What are Lycoming County Area Codes?
Occupying an area measuring 1,244 square miles in the northern half of Pennsylvania, Lycoming County is the largest county in the Commonwealth. The county has an estimated population of 113,299 as of 2019. Its county seat is the City of Williamsport.
There are two area codes serving the communities in Lycoming County. These are area codes 570 and 272. Area codes are numeric designations for numbering plan areas (NPAs). When AT&T created the North American Numbering Plan (NANP) in 1947, it divided the United States into NPAs and assigned corresponding area codes for them. NPAs correspond to real geographic locations. While some cover entire states, others only cover one or multiple counties and cities. The introduction of area codes made call routing more efficient across North American networks and telephone switches. Each phone number assigned in participating countries is assigned an area code. The area code is a typical 10-digit American phone number is represented by the first three digits.
Area Code 570
Created on December 5, 1998 from the split of area code 717, area code 570 covered over 20 counties in Pennsylvania. It was the first area code created in the state outside of Philadelphia and Pittsburgh. Area code 570 serves all of Lycoming County including major communities such as Williamsport, Jersey Shore, Muncy, and Montoursville.
Area Code 272
Put into service on March 28, 2013, area code 272 was created as an overlay code for the 570 NPA. It serves part of Lycoming County and is assigned to phone users in Williamsport, Jersey Shore, and Allenwood.
What are the Best Cell Phone Plans in Lycoming County?
According to a 2018 wireless substitution survey conducted by the National Center for Health Statistics, most of the residents of Pennsylvania still used both wireless and landline phones. This trend is likely to apply to those living in Lycoming County. The results of that survey showed that 43.4% of adults in Pennsylvania indicated they were wireless-only phone users while 4.3% of them still used landline phones exclusively for telecommunication. Wireless phone usage among minors in the Commonwealth was recorded as higher. About 52.5% of residents under the age of 18 reported using wireless phone services exclusively while 2.3% of this demographic were landline-only phone users.
National and regional carriers offer cell phone service in Lycoming County and the rest of Pennsylvania. Among these, AT&T has the most extensive phone network in the state with its 95.4% coverage. Verizon’s network is available in 93.1% of Pennsylvania and T-Mobile boasts 92.9% coverage of the Commonwealth. Regional carriers are most often mobile virtual network operators (MVNOs) sharing the network infrastructure of major carriers and leasing network services. They are able to offer cheaper cell phone plans by passing on some of the savings from their deals with major carriers to their subscribers. While regional carriers have more affordable cell phone plans, their services are only reliable in the areas they serve.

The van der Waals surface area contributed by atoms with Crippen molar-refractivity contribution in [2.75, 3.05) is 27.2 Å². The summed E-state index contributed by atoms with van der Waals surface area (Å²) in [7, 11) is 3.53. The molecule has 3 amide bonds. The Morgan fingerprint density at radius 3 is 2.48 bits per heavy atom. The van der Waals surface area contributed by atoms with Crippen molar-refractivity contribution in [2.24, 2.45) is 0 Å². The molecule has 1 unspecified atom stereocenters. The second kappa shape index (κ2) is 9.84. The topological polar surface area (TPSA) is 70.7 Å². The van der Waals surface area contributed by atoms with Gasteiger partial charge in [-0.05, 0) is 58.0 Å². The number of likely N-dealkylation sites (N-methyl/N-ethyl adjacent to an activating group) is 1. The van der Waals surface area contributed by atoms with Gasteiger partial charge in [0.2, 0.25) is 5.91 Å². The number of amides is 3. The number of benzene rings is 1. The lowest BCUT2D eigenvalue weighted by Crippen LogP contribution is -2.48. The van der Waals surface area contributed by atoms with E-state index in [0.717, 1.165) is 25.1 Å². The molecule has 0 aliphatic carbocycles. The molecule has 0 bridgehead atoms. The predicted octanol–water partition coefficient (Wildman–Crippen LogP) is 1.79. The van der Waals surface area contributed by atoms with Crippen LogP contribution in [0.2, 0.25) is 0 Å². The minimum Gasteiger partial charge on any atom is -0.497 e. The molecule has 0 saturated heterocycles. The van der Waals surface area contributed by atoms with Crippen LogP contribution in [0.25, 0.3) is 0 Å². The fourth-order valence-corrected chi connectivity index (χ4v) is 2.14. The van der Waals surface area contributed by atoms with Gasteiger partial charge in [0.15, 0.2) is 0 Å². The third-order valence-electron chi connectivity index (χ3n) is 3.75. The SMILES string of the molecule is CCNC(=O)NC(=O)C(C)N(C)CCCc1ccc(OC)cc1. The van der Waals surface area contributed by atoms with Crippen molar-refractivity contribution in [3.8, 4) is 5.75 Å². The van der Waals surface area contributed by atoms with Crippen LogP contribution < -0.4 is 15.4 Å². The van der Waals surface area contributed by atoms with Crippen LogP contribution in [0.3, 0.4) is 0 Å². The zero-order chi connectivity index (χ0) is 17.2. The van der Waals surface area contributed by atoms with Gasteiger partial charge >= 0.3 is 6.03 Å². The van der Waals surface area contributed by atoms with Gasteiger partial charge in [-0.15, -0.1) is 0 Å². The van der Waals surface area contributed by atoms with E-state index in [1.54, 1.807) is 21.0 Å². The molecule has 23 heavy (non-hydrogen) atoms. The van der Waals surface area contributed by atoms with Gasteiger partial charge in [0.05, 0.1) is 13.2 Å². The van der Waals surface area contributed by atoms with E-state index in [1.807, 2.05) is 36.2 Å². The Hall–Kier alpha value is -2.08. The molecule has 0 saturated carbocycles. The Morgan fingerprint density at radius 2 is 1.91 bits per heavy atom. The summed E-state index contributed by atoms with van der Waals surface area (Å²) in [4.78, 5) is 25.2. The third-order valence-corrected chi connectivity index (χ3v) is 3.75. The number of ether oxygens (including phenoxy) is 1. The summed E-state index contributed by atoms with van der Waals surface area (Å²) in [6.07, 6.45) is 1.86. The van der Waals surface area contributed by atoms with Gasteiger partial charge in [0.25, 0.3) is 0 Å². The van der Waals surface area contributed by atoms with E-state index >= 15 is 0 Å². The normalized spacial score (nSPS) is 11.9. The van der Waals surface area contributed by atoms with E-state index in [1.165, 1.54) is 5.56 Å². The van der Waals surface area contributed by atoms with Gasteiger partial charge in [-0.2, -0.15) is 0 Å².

Besides landline and cell phone services, residents of Lycoming County can also sign up for VoIP phone services. VoIP, or Voice over Internet Protocol, is a communication technology that enables the transmission of voice signals over the internet as data packets. VoIP phone services rely on fast internet access and are most cost-effective for residents that already have broadband internet access at home or work. Compared to traditional alternatives, VoIP phone plans are cheaper for long-distance calls and teleconferencing calls. VoIP phone services are also more flexible and allow subscribers to place and receive calls from their computers and tablets in addition to their phones.
What are Lycoming County Phone Scams?
These are fraudulent schemes committed using phone tools and services and targeting residents and businesses in Lycoming County. Scammers often find new targets for their frauds by reaching out to them through calls and text messages. They can also use robocalls and spam calls to cast wide nets for likely victims. These bad actors may then use caller ID spoofing and voice phishing to impersonate authority figures and their victims’ loved ones in order to gain their trust. All phone scams aim to defraud their targets or use deception to obtain sensitive and confidential information.
To avoid and fight phone scams, residents of Lycoming County can use certain phone tools such as call blocking and phone number lookup. Besides these anti-scam tools, they should also stay informed of prevailing telephone frauds in their communities and learn how these scams work. The Bureau of Consumer Protection of the Pennsylvania Office of the Attorney General publishes consumer advisories that include helpful information for avoiding phone scams. The most common phone scams in Pennsylvania include IRS impersonation scams, family emergency scams, court fine, and computer tech support scams.
What are Lycoming County IRS Impersonation Scams?